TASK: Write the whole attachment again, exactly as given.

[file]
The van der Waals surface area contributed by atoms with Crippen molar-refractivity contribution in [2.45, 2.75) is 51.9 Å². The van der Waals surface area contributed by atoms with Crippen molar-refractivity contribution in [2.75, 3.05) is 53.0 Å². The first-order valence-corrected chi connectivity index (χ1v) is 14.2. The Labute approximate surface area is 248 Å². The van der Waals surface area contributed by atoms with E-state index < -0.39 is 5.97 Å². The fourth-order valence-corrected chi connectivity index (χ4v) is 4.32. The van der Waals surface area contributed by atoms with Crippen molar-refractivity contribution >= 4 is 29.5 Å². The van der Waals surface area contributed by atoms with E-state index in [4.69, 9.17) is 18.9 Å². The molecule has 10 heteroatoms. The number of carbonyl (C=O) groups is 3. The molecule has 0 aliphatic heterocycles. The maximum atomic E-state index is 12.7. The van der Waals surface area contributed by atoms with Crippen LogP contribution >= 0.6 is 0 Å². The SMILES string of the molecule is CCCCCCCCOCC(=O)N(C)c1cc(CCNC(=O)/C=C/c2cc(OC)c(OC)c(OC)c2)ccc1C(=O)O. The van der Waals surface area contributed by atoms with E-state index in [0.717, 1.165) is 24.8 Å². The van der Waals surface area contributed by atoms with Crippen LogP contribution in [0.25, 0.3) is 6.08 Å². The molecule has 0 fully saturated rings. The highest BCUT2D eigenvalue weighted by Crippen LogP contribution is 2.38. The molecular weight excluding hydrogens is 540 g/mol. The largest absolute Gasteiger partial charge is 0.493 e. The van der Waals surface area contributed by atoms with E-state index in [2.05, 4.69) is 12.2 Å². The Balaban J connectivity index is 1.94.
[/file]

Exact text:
The van der Waals surface area contributed by atoms with Crippen molar-refractivity contribution in [2.45, 2.75) is 51.9 Å². The van der Waals surface area contributed by atoms with Crippen molar-refractivity contribution in [2.75, 3.05) is 53.0 Å². The first-order valence-corrected chi connectivity index (χ1v) is 14.2. The Labute approximate surface area is 248 Å². The van der Waals surface area contributed by atoms with E-state index < -0.39 is 5.97 Å². The fourth-order valence-corrected chi connectivity index (χ4v) is 4.32. The van der Waals surface area contributed by atoms with Crippen molar-refractivity contribution >= 4 is 29.5 Å². The van der Waals surface area contributed by atoms with E-state index in [4.69, 9.17) is 18.9 Å². The molecule has 10 heteroatoms. The number of carbonyl (C=O) groups is 3. The molecule has 0 aliphatic heterocycles. The maximum atomic E-state index is 12.7. The van der Waals surface area contributed by atoms with Crippen LogP contribution >= 0.6 is 0 Å². The SMILES string of the molecule is CCCCCCCCOCC(=O)N(C)c1cc(CCNC(=O)/C=C/c2cc(OC)c(OC)c(OC)c2)ccc1C(=O)O. The van der Waals surface area contributed by atoms with E-state index in [0.717, 1.165) is 24.8 Å². The van der Waals surface area contributed by atoms with Crippen LogP contribution in [0.25, 0.3) is 6.08 Å². The molecule has 0 fully saturated rings. The highest BCUT2D eigenvalue weighted by Crippen LogP contribution is 2.38. The molecular weight excluding hydrogens is 540 g/mol. The largest absolute Gasteiger partial charge is 0.493 e. The van der Waals surface area contributed by atoms with E-state index in [2.05, 4.69) is 12.2 Å². The Balaban J connectivity index is 1.94.